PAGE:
Once the checks are completed, the system sends the invoice to the client, which will trigger an alert to the freelancer with a delivery receipt, showing the date and time the document was delivered.

How can you send an e-invoice?

There are a few accounting software options on the market if you’re now faced with having to send electronic invoices.

Some charge a fee of around €1-€4 per month or come at a cost per transaction.

Platforms such as ‘Aruba‘ or ‘Fatture in Cloud‘, are competitive and may offer you a free trial before you deciding to buy.

The Italian revenue agency (Agenzie delle Entrate) has also created free-of-charge services to help send and receive e-invoices. These include websites as well as apps for completing the required steps, which are detailed in their guide here.

You can access their Invoices and Receipts (‘Fatture e Corrispettivi‘) portal to benefit from these free services.

You’ll either need a Spid ID (‘Sistema Pubblico dell’Identità Digitale‘), a Carta Nazionale dei Servizi (CNS) or accounting credentials known as Fisconline/Entrate, which are issued by the Agenzie delle Entrate.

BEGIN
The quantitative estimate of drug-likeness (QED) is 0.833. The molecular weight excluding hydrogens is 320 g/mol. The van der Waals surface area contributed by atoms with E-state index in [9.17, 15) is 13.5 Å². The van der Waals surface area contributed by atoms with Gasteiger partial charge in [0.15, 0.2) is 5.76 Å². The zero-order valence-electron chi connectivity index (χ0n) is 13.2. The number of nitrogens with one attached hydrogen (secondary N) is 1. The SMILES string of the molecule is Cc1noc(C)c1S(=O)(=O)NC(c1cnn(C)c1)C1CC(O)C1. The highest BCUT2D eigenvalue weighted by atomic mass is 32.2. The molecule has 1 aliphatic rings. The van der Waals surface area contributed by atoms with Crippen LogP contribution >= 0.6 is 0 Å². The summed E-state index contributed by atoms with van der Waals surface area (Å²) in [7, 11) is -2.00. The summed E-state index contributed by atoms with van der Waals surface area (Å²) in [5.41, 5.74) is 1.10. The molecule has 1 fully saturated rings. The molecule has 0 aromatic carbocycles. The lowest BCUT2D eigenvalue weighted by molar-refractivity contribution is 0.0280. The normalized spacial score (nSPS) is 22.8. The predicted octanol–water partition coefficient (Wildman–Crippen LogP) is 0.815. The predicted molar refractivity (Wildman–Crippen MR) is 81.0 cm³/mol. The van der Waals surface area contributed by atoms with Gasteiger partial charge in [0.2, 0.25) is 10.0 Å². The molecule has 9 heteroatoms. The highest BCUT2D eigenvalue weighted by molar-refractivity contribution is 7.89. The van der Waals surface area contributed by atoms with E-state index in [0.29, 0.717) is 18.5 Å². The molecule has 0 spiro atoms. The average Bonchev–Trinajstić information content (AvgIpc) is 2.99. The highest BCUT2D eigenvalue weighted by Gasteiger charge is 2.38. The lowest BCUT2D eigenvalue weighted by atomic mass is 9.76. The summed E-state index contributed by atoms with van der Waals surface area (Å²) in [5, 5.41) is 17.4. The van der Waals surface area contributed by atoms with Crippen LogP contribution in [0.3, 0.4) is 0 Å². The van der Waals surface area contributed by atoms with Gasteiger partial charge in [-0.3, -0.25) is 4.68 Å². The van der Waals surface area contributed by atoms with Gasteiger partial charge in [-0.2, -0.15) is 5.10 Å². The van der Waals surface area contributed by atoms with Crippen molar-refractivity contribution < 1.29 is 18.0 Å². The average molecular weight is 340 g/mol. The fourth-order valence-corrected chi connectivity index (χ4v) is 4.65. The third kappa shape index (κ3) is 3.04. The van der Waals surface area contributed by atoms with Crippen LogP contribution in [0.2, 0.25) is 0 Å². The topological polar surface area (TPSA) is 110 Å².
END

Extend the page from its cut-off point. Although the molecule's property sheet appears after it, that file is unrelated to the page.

You can also delegate this task to an intermediary, such as an accountant (commercialista) who would do this on your behalf, the revenue agency stipulates 

What about the Italian tax stamp?

Until now, freelancers issuing invoices under the ‘regime forfettario‘ have had to attach a €2 stamp, called a ‘marca da bollo’, to every invoice over the value of €77,47.

So what happens when e-receipts go digital and you can’t physically stick a stamp on a document? Well, that goes digital too and the Inland Revenue has issued a 16-page guide on how you need to go about it.

It seems the previously attractive ‘light’ accounting of this regime is about to get bogged down by time-consuming bureaucracy too.

Authorities will systematically check that the fee has been paid each quarter for all the invoices that require it.

As a general rule, you can see if there are any discrepancies by the 15th day of the first month following each quarter on their Invoices and Receipts portal.

You or your intermediary have until the end of that month to fix any accounting errors, but make sure to check with an accountant if you have any difficulties or need specific advice for your personal circumstances.

Once you receive your final stamp duty bill for each quarter, you can pay either via IBAN, which you set up on the portal, or by filling out an electronic F24 form – details of how to do that are included in the guide.

For further information and FAQ’s, see Italy’s Inland Revenue Agency website on the electronic invoice here.

Please note The Local cannot advise on personal cases and seeking expert financial advice is recommended.